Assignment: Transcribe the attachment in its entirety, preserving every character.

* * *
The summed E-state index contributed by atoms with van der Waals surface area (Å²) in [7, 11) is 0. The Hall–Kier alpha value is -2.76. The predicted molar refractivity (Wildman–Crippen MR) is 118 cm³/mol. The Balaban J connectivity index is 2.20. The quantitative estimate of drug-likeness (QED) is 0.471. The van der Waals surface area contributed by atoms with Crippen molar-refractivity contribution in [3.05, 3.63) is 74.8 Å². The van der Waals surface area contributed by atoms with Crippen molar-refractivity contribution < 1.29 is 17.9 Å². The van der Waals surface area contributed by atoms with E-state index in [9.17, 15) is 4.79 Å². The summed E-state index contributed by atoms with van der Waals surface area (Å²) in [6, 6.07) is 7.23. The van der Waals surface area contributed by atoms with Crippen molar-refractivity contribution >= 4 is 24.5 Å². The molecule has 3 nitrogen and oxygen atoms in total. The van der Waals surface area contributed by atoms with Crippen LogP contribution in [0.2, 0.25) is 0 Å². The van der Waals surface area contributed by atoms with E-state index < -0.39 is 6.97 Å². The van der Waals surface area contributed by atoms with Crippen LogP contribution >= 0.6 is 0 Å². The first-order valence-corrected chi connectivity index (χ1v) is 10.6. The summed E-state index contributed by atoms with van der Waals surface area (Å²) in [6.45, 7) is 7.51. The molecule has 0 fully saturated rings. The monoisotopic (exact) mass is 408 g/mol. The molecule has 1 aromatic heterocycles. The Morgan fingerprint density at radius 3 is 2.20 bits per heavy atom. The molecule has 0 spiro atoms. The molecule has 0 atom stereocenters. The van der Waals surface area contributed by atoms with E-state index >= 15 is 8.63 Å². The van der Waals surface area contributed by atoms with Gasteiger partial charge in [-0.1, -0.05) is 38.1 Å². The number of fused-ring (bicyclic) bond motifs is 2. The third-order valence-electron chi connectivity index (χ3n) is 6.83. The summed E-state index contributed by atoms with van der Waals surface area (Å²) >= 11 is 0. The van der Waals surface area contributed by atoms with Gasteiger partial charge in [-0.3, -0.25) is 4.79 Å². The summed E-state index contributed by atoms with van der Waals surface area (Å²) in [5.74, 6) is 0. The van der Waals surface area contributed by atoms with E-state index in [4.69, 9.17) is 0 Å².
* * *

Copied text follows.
The summed E-state index contributed by atoms with van der Waals surface area (Å²) in [7, 11) is 0. The Hall–Kier alpha value is -2.76. The predicted molar refractivity (Wildman–Crippen MR) is 118 cm³/mol. The Balaban J connectivity index is 2.20. The quantitative estimate of drug-likeness (QED) is 0.471. The van der Waals surface area contributed by atoms with Crippen molar-refractivity contribution in [3.05, 3.63) is 74.8 Å². The van der Waals surface area contributed by atoms with Crippen molar-refractivity contribution < 1.29 is 17.9 Å². The van der Waals surface area contributed by atoms with E-state index in [9.17, 15) is 4.79 Å². The summed E-state index contributed by atoms with van der Waals surface area (Å²) in [6, 6.07) is 7.23. The van der Waals surface area contributed by atoms with Crippen molar-refractivity contribution >= 4 is 24.5 Å². The molecule has 3 nitrogen and oxygen atoms in total. The van der Waals surface area contributed by atoms with Crippen LogP contribution in [0.2, 0.25) is 0 Å². The van der Waals surface area contributed by atoms with E-state index < -0.39 is 6.97 Å². The van der Waals surface area contributed by atoms with Crippen LogP contribution >= 0.6 is 0 Å². The first-order valence-corrected chi connectivity index (χ1v) is 10.6. The summed E-state index contributed by atoms with van der Waals surface area (Å²) in [6.45, 7) is 7.51. The molecule has 0 fully saturated rings. The monoisotopic (exact) mass is 408 g/mol. The molecule has 1 aromatic heterocycles. The Morgan fingerprint density at radius 3 is 2.20 bits per heavy atom. The molecule has 0 spiro atoms. The molecule has 0 atom stereocenters. The van der Waals surface area contributed by atoms with E-state index >= 15 is 8.63 Å². The van der Waals surface area contributed by atoms with Gasteiger partial charge in [-0.1, -0.05) is 38.1 Å². The number of fused-ring (bicyclic) bond motifs is 2. The third-order valence-electron chi connectivity index (χ3n) is 6.83. The summed E-state index contributed by atoms with van der Waals surface area (Å²) >= 11 is 0. The van der Waals surface area contributed by atoms with Gasteiger partial charge in [-0.3, -0.25) is 4.79 Å². The summed E-state index contributed by atoms with van der Waals surface area (Å²) in [5.74, 6) is 0. The van der Waals surface area contributed by atoms with E-state index in [4.69, 9.17) is 0 Å².